As the swelling Red River lapped within 30 feet of his back door, Carlis Kramer's property resembled nothing so much as a bustling construction site.
In a well-ordered ballet, four people loaded sandbags, four others hauled them to the house and another person stacked them into a dike.
This is how Fargo responds to the threat of record flooding: Hundreds of people from all walks of life have joined forces to shield the community from the rising river, racing to fill 2 million sandbags.
The effort has drawn football players, soldiers, high school students, even a Microsoft engineer — all fearful of enduring another disaster like the devastating floods of 1997.
"A friend of mine brought his neighbor's kids, and friends of family bring boyfriends and girlfriends," Kramer said.
The river has been swollen by heavier-than-average winter snows, combined with an early freeze last fall that locked a lot of moisture into the soil. The threat has been made worse by spring rains.
The river was expected to crest in Fargo late Friday. As sandbagging continued in Fargo and neighboring Moorhead, Minn., residents' hopes were raised by word of a lower-than-expected crest about 30 miles upstream.
The 18-foot crest forecast for Wahpeton, N.D., and its cross-river neighbor, Breckenridge, Minn., was well within both cities' flood protection.
Two hands and dragging bags
In Fargo, Noah Addy was among dozens of volunteers who gathered around huge sand piles at the Fargodome indoor football stadium to shovel sand into bags.
While most workers needed two hands to drag the bags onto piles, the muscular Addy tossed them like they were pillows.
A native of Ghana, he moved to Fargo about eight years ago for college. Now an engineer for Microsoft, he did not hesitate when the company offered its Fargo employees time off to help.
"I didn't experience the 1997 flood, but everybody told me how bad it was, so I feel that helping is the right thing to do," Addy said.
Not far away, near a home in south Fargo, Phil Hansen handled sandbags as easily as Addy.
Hansen grew up in North Dakota, then went on to play pro football for the Buffalo Bills. In his playing days, Hansen teamed with Bruce Smith to form one of the NFL's best pass-rushing duos.
On Tuesday, Hansen's mouth was bloody from the work.
"I bit my tongue, and I haven't stopped bleeding for two hours," said Hansen, who now lives in nearby Detroit Lakes, Minn. "It feels good to help, though."
Some people nearest the river said they would stay no matter how bad conditions got.
Michael Hagan was caked in mud as he prepared to jack up his trailer beyond the reach of floodwaters.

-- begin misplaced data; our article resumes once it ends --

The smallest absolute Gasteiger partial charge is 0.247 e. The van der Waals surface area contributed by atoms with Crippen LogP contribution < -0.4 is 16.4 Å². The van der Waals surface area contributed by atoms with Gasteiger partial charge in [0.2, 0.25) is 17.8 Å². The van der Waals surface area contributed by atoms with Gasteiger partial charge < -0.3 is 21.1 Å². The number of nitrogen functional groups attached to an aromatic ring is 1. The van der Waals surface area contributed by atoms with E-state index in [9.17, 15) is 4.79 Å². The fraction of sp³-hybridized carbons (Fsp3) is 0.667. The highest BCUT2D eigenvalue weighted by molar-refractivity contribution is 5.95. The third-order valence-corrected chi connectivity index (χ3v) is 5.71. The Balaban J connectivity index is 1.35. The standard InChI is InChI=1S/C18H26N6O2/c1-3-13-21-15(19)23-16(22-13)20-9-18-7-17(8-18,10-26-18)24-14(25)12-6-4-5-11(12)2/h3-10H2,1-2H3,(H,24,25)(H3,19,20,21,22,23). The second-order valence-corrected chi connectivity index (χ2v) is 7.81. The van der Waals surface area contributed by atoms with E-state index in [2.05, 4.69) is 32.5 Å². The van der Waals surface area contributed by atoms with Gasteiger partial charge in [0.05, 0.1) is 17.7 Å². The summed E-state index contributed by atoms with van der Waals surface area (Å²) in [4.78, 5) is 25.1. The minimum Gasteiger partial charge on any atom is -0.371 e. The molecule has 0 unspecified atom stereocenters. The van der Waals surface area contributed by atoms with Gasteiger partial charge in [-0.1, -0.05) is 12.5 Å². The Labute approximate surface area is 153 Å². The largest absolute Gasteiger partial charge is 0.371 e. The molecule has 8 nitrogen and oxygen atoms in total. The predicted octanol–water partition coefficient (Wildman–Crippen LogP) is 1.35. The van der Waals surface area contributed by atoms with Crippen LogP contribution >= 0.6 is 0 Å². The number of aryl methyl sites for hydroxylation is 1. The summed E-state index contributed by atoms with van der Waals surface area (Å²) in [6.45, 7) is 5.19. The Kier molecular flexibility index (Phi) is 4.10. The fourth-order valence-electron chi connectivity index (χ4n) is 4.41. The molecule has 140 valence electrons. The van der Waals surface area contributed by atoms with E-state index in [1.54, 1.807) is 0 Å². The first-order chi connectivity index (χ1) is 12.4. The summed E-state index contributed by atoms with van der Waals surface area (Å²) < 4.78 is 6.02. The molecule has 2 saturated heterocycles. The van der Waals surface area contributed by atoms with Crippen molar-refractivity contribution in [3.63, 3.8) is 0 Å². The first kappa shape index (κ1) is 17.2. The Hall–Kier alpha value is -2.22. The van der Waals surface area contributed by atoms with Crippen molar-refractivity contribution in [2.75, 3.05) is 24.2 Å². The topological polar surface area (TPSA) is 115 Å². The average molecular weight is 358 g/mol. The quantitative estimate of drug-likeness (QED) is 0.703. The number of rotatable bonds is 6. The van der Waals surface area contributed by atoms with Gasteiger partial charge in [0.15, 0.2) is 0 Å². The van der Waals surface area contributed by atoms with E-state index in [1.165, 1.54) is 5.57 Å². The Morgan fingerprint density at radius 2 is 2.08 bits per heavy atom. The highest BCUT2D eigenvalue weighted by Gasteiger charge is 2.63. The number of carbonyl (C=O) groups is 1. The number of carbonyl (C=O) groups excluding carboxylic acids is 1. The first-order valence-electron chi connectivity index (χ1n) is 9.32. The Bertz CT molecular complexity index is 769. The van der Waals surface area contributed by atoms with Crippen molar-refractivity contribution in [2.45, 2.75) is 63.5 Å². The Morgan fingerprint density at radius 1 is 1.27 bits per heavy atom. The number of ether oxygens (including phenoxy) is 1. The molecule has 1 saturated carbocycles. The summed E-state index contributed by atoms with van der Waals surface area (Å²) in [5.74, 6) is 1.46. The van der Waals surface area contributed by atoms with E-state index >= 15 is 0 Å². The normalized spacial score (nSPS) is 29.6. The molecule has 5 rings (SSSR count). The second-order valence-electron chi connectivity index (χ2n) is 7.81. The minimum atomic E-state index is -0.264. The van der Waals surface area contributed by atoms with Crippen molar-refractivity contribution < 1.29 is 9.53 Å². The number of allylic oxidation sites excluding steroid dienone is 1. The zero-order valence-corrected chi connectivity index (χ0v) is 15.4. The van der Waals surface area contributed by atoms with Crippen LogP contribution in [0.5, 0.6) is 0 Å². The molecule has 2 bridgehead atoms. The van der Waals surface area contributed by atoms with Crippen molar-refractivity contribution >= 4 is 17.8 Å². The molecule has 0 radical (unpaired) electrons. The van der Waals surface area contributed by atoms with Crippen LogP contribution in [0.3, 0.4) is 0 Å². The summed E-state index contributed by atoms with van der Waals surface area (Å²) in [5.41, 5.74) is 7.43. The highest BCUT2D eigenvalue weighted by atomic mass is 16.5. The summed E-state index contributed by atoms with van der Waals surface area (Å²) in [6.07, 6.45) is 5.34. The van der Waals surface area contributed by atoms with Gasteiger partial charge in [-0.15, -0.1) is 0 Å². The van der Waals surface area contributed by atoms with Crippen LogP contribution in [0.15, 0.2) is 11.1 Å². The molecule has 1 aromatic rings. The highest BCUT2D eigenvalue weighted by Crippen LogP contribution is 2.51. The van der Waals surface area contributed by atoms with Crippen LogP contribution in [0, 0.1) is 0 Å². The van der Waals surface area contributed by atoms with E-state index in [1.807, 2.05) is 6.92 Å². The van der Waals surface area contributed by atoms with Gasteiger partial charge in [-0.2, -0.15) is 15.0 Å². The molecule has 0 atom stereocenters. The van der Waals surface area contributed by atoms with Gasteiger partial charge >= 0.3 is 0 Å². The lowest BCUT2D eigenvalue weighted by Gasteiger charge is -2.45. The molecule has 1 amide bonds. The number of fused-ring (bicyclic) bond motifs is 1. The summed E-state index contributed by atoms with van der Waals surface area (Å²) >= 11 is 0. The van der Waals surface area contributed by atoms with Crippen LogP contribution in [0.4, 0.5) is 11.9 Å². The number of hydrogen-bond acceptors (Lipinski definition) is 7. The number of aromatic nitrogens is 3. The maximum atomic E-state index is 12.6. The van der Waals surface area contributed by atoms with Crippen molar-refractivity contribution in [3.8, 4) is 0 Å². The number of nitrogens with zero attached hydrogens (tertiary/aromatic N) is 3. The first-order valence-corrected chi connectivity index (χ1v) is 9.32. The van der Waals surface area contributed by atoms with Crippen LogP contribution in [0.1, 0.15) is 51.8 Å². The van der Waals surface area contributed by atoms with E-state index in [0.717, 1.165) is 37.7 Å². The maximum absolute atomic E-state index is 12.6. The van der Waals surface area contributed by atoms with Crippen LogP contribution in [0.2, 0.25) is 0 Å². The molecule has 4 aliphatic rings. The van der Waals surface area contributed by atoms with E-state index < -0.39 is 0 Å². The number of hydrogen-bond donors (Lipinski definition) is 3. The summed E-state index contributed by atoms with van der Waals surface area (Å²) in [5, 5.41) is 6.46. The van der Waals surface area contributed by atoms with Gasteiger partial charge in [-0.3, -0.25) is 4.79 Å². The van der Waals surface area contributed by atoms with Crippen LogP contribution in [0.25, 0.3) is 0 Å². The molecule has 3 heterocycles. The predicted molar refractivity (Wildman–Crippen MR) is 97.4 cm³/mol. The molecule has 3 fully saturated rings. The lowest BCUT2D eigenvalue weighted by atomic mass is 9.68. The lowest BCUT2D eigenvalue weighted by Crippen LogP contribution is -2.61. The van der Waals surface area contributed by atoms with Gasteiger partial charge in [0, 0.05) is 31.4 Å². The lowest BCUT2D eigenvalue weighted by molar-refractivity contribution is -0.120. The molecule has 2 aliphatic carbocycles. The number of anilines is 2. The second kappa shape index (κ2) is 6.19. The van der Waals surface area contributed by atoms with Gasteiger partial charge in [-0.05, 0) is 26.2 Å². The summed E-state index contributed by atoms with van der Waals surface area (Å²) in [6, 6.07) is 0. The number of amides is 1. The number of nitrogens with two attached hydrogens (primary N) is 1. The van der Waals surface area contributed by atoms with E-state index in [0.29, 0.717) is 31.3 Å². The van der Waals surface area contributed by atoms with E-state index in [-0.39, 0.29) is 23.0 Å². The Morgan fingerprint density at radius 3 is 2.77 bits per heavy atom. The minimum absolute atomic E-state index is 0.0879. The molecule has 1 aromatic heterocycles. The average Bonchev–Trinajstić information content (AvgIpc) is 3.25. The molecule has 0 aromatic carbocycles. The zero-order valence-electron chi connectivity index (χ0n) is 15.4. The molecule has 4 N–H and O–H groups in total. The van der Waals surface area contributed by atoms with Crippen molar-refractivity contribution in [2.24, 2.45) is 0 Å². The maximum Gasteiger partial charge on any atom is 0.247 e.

"No one's going to run around here," he said. "They'll stick around and help each other out. That's how it works around here."
The prospect of staying throughout the flood actually brought a smile to JoAnn Gray's face as friends and neighbors helped fill sandbags in her front yard.
"In '97, I had three kids in diapers," and had to leave as floodwaters approached. This time, her family, friends, and neighbors filled sandbags until midnight, with her children doing some of the work.
Kids help, pack their bags
Still, Gray became somber when discussing what would happen if the dike failed. "My kids have their bags packed," she said.
Out-of-towners flocked to the Fargo area, looking for some way to help. From Grand Forks, the town hardest hit by the 1997 floods, came hundreds of high school and college students.
Pam and Mark Moret came from Minneapolis to help sandbag in her old Fargo neighborhood.
"We came up in 1997. So I guess we come up and help sandbag every 12 years whether we need it or not," Pam said.
The Morets were sandbagging behind the house of Scott McLaughlin, whose well-manicured lawn had turned into a muddy mess after being trampled by a sandbag-assembly line of about 50 people.
He said there were volunteers from Minneapolis, Grand Forks, N.D., and St. Cloud, Minn., most of whom he did not know.
"It's just unbelievable how the people have turned out to help strangers," McLaughlin said.
Kramer, the Fargo homeowner, said the 1997 flood created bonds between residents that could help save Fargo from another disaster.
When he moved into his home in 1992, he went four or five years without even knowing his neighbors. Then the flood struck.
"It's funny how you bond and people don't forget," he said.